The geological sciences are naturally interdisciplinary, and include the study of earth materials, earth processes, and how they have changed over Earth's 4.56 billion year history. More specifically, courses and research within the department address the chemical and physical makeup and properties of minerals and rocks (at pressures from the surface to the core), as well as of soils, sediments, and water; the formation and evolution of Earth and other planets; the processes that deform Earth's crust and mantle and that shape Earth's surface; the stratigraphic, paleobiological, and geochemical records of Earth history including changes in climate, oceans, and atmosphere; present-day, historical, and long-term feedbacks between the geosphere and biosphere, and the origin and occurrence of our natural resources.
The department's research is critical to the study of natural hazards (earthquakes, volcanic eruptions, landslides, and floods), environmental and geological engineering, surface and groundwater management, the assessment, exploration, and extraction of energy, mineral and water resources, remediation of contaminated water and soil, geological mapping and land use planning, and human health and the environment.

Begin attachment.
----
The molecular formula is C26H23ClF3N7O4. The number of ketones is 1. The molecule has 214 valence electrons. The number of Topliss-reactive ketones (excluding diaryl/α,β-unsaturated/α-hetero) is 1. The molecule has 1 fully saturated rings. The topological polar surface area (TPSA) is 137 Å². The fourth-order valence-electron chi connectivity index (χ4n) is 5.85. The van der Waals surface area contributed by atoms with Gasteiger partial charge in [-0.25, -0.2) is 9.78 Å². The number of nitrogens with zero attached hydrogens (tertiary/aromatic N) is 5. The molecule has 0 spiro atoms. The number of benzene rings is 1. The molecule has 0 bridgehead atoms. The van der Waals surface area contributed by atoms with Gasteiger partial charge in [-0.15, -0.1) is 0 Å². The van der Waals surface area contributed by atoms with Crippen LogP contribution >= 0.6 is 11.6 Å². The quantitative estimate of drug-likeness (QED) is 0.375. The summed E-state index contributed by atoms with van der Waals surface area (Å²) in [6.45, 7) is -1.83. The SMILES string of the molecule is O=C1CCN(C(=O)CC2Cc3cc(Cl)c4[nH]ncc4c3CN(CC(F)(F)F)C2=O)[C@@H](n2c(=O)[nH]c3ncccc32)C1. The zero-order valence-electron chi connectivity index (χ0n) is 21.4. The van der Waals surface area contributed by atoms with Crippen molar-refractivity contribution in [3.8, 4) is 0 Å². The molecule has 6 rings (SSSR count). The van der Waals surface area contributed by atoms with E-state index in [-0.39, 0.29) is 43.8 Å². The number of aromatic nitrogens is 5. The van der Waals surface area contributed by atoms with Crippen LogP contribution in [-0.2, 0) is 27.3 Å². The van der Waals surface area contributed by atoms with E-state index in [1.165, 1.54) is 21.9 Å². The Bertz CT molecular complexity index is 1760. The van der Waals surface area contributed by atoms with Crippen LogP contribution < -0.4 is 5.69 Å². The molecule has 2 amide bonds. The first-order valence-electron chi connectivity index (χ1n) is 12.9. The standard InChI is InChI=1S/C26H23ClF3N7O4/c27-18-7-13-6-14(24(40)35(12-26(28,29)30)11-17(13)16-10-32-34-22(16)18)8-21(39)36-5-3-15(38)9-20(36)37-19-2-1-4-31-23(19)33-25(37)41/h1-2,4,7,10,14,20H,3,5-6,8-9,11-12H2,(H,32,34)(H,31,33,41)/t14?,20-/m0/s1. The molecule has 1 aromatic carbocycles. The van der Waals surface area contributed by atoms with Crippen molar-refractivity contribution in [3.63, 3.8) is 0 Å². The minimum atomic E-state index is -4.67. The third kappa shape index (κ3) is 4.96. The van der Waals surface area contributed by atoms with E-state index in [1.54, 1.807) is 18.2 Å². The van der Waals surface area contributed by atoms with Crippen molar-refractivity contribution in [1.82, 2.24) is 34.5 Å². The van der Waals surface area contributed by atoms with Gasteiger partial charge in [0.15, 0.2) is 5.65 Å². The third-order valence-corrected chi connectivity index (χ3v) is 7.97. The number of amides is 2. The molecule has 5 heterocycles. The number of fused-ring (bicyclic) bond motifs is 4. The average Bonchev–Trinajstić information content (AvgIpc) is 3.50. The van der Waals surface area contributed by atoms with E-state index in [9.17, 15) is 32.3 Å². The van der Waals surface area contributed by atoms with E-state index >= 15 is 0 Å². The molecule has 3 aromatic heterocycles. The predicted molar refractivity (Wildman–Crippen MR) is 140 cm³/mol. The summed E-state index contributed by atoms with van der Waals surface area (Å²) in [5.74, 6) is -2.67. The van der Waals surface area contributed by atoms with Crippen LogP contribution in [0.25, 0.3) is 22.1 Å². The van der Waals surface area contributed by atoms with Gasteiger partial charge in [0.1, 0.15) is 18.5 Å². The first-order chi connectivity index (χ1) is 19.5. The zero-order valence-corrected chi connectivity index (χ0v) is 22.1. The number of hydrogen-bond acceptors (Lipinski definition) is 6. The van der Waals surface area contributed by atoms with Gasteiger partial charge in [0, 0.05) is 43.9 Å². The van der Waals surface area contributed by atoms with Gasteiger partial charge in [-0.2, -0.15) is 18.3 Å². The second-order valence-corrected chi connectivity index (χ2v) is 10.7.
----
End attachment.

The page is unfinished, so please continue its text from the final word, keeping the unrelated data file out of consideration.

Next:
A broad range of instrumentation for elemental, structural and radiogenic/stable isotope analysis is available, including ion microprobe, electron microprobe, thermal and gas source mass spectrometry, inductively coupled plasma mass spectrometry, nuclear magnetic resonance, X-ray diffraction and scanning electron microscopy. The Stanford Nanocharacterization Laboratory and facilities at the Stanford Synchrotron Radiation Lightsource (SSRL) and the U.S. Geological Survey in nearby Menlo Park are also available. Branner Library, devoted exclusively to the Earth Sciences, represents one of the department's most important resources. The department also maintains rock sample preparation (crushing, cutting, polishing), mineral separation, and microscopy facilities.